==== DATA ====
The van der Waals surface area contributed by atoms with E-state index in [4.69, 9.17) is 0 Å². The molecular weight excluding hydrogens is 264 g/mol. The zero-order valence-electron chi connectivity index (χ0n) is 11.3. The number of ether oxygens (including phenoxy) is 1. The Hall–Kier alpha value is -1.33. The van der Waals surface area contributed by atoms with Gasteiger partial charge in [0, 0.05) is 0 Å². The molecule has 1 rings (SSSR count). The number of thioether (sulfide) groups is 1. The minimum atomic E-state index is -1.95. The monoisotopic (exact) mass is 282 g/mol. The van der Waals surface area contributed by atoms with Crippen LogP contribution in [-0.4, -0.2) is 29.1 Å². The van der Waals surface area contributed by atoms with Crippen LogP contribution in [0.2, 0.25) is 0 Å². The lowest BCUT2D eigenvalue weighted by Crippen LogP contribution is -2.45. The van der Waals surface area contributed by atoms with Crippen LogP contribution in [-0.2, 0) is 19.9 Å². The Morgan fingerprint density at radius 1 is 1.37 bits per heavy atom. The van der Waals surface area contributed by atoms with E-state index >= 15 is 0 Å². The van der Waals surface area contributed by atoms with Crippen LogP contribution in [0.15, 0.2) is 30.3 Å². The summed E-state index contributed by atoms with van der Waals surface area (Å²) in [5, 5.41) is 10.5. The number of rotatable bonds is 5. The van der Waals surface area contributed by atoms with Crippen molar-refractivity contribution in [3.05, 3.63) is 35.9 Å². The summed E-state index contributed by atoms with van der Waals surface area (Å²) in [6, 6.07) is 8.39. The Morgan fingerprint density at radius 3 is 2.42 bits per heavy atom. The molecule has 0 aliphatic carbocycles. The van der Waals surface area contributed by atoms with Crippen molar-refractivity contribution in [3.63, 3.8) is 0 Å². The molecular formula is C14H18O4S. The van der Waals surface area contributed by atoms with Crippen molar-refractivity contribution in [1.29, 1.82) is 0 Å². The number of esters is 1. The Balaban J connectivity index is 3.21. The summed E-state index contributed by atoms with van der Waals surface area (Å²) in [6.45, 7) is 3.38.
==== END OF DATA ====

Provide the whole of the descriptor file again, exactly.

The van der Waals surface area contributed by atoms with E-state index in [4.69, 9.17) is 0 Å². The molecular weight excluding hydrogens is 264 g/mol. The zero-order valence-electron chi connectivity index (χ0n) is 11.3. The number of ether oxygens (including phenoxy) is 1. The Hall–Kier alpha value is -1.33. The van der Waals surface area contributed by atoms with Gasteiger partial charge in [0, 0.05) is 0 Å². The molecule has 1 rings (SSSR count). The number of thioether (sulfide) groups is 1. The minimum atomic E-state index is -1.95. The monoisotopic (exact) mass is 282 g/mol. The van der Waals surface area contributed by atoms with Crippen LogP contribution in [-0.4, -0.2) is 29.1 Å². The van der Waals surface area contributed by atoms with Crippen LogP contribution in [0.2, 0.25) is 0 Å². The lowest BCUT2D eigenvalue weighted by Crippen LogP contribution is -2.45. The van der Waals surface area contributed by atoms with Crippen LogP contribution in [-0.2, 0) is 19.9 Å². The Morgan fingerprint density at radius 1 is 1.37 bits per heavy atom. The van der Waals surface area contributed by atoms with E-state index >= 15 is 0 Å². The van der Waals surface area contributed by atoms with Crippen LogP contribution in [0.15, 0.2) is 30.3 Å². The summed E-state index contributed by atoms with van der Waals surface area (Å²) in [5, 5.41) is 10.5. The number of rotatable bonds is 5. The van der Waals surface area contributed by atoms with Crippen molar-refractivity contribution in [3.05, 3.63) is 35.9 Å². The summed E-state index contributed by atoms with van der Waals surface area (Å²) in [6, 6.07) is 8.39. The Morgan fingerprint density at radius 3 is 2.42 bits per heavy atom. The molecule has 0 aliphatic carbocycles. The van der Waals surface area contributed by atoms with Crippen molar-refractivity contribution in [3.63, 3.8) is 0 Å². The molecular formula is C14H18O4S. The van der Waals surface area contributed by atoms with Crippen molar-refractivity contribution in [1.29, 1.82) is 0 Å². The number of esters is 1. The Balaban J connectivity index is 3.21. The summed E-state index contributed by atoms with van der Waals surface area (Å²) in [6.45, 7) is 3.38.